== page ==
June 2007 | Vol. VI - No. 6
|June 2007 | Vol. VI - No. 6|
Hollywood ToyBoy: Make Hollywood Obsolete
The sheep are running scared. It’s Hollywood, so what’s new? No one wants to take a chance. Even if “Spider-Man III” is artistically bankrupt by the makers’ own say, they’re already ramping up for Spidey IV and beyond.
FIRST A SHOW … THEN A TOY
“I tell ‘em, ‘Think merchandising last; make a good movie first,’” groused a chain-smoking studio exec friend of mine. “No one listens. They all want to sell the video games and the plush toys, and I get stuck with the terrible idea.” (See also Hollywood ToyBoy: Toys and TV Shows Don’t Mix).
Toys only come out for big hits, and since the big hits are only from major studios doing major audience-already-recognized franchises (according to the execs again), the fear of being unique and original is so great, no one dares do it. And so dividends drop and “net profit” is harder to make.
FIRST A TOY … THEN A SHOW
“I’d love for someone to make a low-bud movie with their own merchandise and turn this whole thing on its head,” confided a big-shot entertainment lawyer who was into her third drink. “Sell it on the Web, through YouTube, or something. Bypass normal distribution channels and make a fortune. If you thought the majors are scared now, wait till you see that.”
Can’t just take two aspirin and call the Doc in the morning. Someone’s gonna have to — dare I say it? — grow some kiwis. That’s right: Change up the method of merchandizing and distribution.
We all know that online pirating of movies is growing major … everyone’s shakin’ in their Forzieris. What happened when the music industry was hit? They toured? That’s right, bands went retro and started pulling in the dough by touring and selling their merchandise directly to the consumer, literally letting most of their songs go for free online. What if some smart movie-maker/entrepreneur did that?
I talked to a Web maven — sites galore — who is now streaming video movies as advertisements for toys.
DROP SHIPPING FROM A MOVIE
“Yeah, it used to be cartoons were one big ad for toys — remember that? Then the FCC cracked down. No one’s cracking down on the Web. I release a feature cartoon for next-to-nothing, and everyone wants the toys from it. Which I drop ship — no muss, no fuss.” (Also read Hollywood ToyBoy: Is the Internet Friend or Foe?)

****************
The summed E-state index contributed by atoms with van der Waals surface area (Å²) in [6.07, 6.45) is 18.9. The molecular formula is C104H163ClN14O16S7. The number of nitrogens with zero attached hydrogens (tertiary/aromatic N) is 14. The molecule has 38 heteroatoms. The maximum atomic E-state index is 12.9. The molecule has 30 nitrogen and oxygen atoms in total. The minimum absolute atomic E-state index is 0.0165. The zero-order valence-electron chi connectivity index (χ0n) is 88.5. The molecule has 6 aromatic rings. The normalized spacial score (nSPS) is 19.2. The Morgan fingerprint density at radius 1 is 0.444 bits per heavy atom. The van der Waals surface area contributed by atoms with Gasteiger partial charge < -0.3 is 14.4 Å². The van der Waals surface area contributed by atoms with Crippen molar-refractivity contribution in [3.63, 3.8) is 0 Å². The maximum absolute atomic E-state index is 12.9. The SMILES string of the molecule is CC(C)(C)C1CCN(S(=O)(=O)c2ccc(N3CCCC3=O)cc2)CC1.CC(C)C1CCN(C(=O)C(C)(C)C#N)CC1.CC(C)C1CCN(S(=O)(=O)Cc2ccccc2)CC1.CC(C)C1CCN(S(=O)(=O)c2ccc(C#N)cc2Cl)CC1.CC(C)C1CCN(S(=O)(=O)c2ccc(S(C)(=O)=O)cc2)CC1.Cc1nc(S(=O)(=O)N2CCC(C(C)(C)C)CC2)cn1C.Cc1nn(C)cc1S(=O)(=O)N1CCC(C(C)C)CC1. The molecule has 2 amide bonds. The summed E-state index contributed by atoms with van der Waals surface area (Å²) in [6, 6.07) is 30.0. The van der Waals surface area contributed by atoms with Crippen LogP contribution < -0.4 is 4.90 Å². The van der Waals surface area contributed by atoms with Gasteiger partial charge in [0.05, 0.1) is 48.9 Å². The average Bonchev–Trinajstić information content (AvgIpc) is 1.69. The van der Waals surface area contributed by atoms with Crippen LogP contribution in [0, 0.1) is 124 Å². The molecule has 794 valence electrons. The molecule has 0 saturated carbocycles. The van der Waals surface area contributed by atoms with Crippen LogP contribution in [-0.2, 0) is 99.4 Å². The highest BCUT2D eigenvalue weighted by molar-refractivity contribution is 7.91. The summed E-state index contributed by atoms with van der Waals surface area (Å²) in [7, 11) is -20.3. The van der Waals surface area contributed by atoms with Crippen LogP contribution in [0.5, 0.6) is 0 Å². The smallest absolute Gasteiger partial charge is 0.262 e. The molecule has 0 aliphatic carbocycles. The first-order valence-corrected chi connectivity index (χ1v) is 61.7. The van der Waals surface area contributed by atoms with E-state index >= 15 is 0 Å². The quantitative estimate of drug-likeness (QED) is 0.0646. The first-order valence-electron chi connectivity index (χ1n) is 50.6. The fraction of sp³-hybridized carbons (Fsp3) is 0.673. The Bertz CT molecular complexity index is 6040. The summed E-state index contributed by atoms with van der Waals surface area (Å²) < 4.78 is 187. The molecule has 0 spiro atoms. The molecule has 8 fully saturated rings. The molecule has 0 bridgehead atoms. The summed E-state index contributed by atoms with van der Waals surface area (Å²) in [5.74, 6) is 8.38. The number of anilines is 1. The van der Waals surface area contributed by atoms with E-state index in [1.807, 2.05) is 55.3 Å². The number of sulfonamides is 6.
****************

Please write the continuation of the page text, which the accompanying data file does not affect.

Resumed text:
It’s genius. Gone would be the days of trying to bank on what the next big studio hit would be and wrestling with the major toy companies for the same merchandise everyone else had. A retail store could just cruise online, find a movie they liked, and tie it to their own Web store: Voila! Instant ad, unique toy. Maybe even give away the DVDs (or sell at a minimal price) at the store as an intro to the product.
Now Hollywood is really scared. They’d be bypassed, and Hollyweird hates being bypassed. It’s worse than failure, it’s ... irrelevance. Now wouldn’t that be somethin’?
Me, I’m gonna fire up my MacBook Pro and do a little surfing. Maybe I can interest George Clooney in a role about an ex-webpage designer who gathers a team of misfit programmers to take a stab at a whole new form of product distribution via the Internet. We could call it “Notions 11.” You never know.
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Writer's Bio: Mark Zaslove is an entertainment industry veteran in developing content (writing, directing and producing television and feature films) for the major studios, including Disney, Universal and Warner Bros. A two-time Emmy Award winner for writing and recipient of the Humanitas Prize (for writing uplifting human values in television and movies), Mark is also Head of Content Development for Nice Entertainment. Read more articles by this author
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